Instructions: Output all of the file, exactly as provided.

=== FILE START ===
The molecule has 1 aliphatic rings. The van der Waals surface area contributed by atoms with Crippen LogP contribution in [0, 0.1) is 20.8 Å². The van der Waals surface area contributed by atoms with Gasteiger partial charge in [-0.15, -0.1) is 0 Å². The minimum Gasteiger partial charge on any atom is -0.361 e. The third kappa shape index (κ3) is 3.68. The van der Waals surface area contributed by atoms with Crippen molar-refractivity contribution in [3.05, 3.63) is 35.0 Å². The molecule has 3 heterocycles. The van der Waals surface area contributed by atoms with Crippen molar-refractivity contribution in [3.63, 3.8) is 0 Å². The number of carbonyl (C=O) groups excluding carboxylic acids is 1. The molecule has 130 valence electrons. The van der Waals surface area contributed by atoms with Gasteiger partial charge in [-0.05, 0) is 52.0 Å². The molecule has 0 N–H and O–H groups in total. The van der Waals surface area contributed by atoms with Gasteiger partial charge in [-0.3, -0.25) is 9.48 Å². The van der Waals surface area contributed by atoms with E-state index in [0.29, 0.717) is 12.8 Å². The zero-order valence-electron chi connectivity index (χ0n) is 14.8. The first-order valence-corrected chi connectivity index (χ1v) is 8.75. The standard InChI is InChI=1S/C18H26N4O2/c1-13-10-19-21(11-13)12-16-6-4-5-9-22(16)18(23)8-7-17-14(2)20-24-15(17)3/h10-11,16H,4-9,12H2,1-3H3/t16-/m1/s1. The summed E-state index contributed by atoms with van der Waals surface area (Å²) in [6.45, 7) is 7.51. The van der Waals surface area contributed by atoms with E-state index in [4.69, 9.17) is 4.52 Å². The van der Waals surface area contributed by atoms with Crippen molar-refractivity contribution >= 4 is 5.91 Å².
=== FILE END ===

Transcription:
The molecule has 1 aliphatic rings. The van der Waals surface area contributed by atoms with Crippen LogP contribution in [0, 0.1) is 20.8 Å². The van der Waals surface area contributed by atoms with Gasteiger partial charge in [-0.15, -0.1) is 0 Å². The minimum Gasteiger partial charge on any atom is -0.361 e. The third kappa shape index (κ3) is 3.68. The van der Waals surface area contributed by atoms with Crippen molar-refractivity contribution in [3.05, 3.63) is 35.0 Å². The molecule has 3 heterocycles. The van der Waals surface area contributed by atoms with Crippen molar-refractivity contribution in [3.63, 3.8) is 0 Å². The number of carbonyl (C=O) groups excluding carboxylic acids is 1. The molecule has 130 valence electrons. The van der Waals surface area contributed by atoms with Gasteiger partial charge in [-0.05, 0) is 52.0 Å². The molecule has 0 N–H and O–H groups in total. The van der Waals surface area contributed by atoms with Gasteiger partial charge in [-0.3, -0.25) is 9.48 Å². The van der Waals surface area contributed by atoms with E-state index in [0.29, 0.717) is 12.8 Å². The zero-order valence-electron chi connectivity index (χ0n) is 14.8. The first-order valence-corrected chi connectivity index (χ1v) is 8.75. The standard InChI is InChI=1S/C18H26N4O2/c1-13-10-19-21(11-13)12-16-6-4-5-9-22(16)18(23)8-7-17-14(2)20-24-15(17)3/h10-11,16H,4-9,12H2,1-3H3/t16-/m1/s1. The summed E-state index contributed by atoms with van der Waals surface area (Å²) in [6.45, 7) is 7.51. The van der Waals surface area contributed by atoms with E-state index in [4.69, 9.17) is 4.52 Å². The van der Waals surface area contributed by atoms with Crippen molar-refractivity contribution >= 4 is 5.91 Å².